I bawled for an hour straight when I left my home in New Jersey to drive out to Pittsburgh, Pennsylvania for my freshman year of college. Actually, I probably ended up crying for half the car ride. I doubt there has ever been a wetter, snottier mess on the Pennsylvania Turnpike. I was not looking forward to the start of college. I was going too far, didn't know anyone, was leaving all my friends behind, and I certainly wasn't prepared for the course load I was taking on.

The first couple weeks of school were probably the hardest weeks I've ever had to endure. I was on the phone with friends from home constantly and spent a decent percentage of my time crying or sleeping. I would try to talk to new people but more tears would just bubble up. I had suicidal thoughts, to the point where I started researching the number of pills it would take to cause damage. I even tried to convince my parents to let me come home and go to community college. Boy, what a mistake that would have been.

I don’t want to act like everything in my life is perfect now. It’s far from it. That being said, I have come a long way from that person I was at the start of my freshman year. I’ve made a solid group of friends at school, maintained a nearly perfect GPA, and have managed to find a guy that can put up with my super quirky personality (or maybe I put up with him.) Better yet, I think of Pittsburgh as more than just the city where I go to school. It's home.

To those who are entering college with anxiety or depression, I know how you feel. It is HARD. It's a hard process regardless. But I do think it's worse for those of us who are prone to those feelings anyway. Just know that you are not the only one struggling and that it is okay to be hurting. If you are feeling suicidal or feel the need to self-harm, please call your school's counseling center right away and make an appointment. If you are forward with them about how you're feeling they will get you in right away. I called when I was feeling suicidal and it was considered an emergency appointment. This is definitely a service that I recommend utilizing because it's free and right on campus. If your problems persist, you might want to try a combination of therapy and medication. That was the route I took. Even before entering college, I started to regret not going on medicine so I was definitely glad I got the chance to when I was really struggling. Meanwhile, I have friends who don't want to tell their parents how they're feeling so they can avoid speaking to physicians about medication.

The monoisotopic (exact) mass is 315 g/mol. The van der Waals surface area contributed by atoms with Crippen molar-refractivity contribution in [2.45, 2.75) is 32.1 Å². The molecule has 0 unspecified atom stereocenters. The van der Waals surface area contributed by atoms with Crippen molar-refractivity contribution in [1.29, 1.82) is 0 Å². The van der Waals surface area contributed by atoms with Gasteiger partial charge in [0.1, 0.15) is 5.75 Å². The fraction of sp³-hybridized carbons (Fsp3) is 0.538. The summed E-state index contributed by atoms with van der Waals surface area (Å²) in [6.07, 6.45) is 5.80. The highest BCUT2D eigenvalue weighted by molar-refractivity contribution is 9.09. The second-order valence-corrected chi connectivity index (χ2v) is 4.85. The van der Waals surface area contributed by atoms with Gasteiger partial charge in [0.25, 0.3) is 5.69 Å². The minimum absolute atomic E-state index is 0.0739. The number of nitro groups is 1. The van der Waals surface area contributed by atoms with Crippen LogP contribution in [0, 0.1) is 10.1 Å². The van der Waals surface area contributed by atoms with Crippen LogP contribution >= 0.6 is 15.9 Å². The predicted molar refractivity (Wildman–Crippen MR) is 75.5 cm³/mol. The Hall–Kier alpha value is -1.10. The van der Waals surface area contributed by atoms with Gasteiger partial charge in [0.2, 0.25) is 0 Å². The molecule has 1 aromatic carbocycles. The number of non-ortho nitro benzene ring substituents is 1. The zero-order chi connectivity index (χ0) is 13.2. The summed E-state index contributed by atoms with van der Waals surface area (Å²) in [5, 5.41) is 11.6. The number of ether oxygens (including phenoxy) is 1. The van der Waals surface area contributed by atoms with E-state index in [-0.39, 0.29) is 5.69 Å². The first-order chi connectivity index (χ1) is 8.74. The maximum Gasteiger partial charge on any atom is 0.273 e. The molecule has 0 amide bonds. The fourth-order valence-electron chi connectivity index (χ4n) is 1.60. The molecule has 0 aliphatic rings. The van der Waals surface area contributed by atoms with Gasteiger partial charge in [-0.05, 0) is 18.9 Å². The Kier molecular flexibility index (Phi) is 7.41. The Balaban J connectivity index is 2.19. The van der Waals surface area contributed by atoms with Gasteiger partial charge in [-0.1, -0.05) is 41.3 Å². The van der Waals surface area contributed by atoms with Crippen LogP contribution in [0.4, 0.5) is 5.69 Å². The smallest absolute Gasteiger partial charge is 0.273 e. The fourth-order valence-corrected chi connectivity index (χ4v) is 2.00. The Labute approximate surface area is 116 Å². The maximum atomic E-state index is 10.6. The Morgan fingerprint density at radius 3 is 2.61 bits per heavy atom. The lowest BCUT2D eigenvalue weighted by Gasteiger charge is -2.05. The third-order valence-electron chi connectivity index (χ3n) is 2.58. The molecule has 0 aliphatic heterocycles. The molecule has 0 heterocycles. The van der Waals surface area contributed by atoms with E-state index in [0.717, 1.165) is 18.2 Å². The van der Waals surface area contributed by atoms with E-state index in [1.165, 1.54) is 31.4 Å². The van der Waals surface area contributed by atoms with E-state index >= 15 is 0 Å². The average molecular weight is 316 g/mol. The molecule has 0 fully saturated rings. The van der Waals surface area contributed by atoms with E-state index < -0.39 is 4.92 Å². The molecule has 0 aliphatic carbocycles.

Don't let this prevent you from improving your health: you're an adult so they legally can't tell your family. They didn’t tell mine. It was a decision I had to make on my own.

I also recommend maintaining a long - distance friendship with someone at home. Sometimes, it's good to have someone that you know really well to keep you grounded. At school, try your hardest to surround yourself with people. It might make you anxious or uncomfortable at first, trust me, I know, but eventually you will click with someone. And don't forget that you can talk your new friends about some of this stuff because chances are they're are experiencing some sort of homesick feeling too! If you are feeling uncomfortable being social and would rather have some time alone, take advantage of it and either get some exercise or put your energy into your homework! It'll only help you in the long run.

If you can push through your first semester or two of college and still aren’t happy at your particular school, it’s okay to look elsewhere. If that is what is going to make you happy, so be it. Happiness is a hard thing to achieve. But it is possible, so don’t settle for anything less. Reach out for help, branch out, and do some homework; it will get better.

If you suffer from depression or suicidal thoughts, please call 1-800-273-TALK (8255) or visit www.suicidepreventionlifeline.org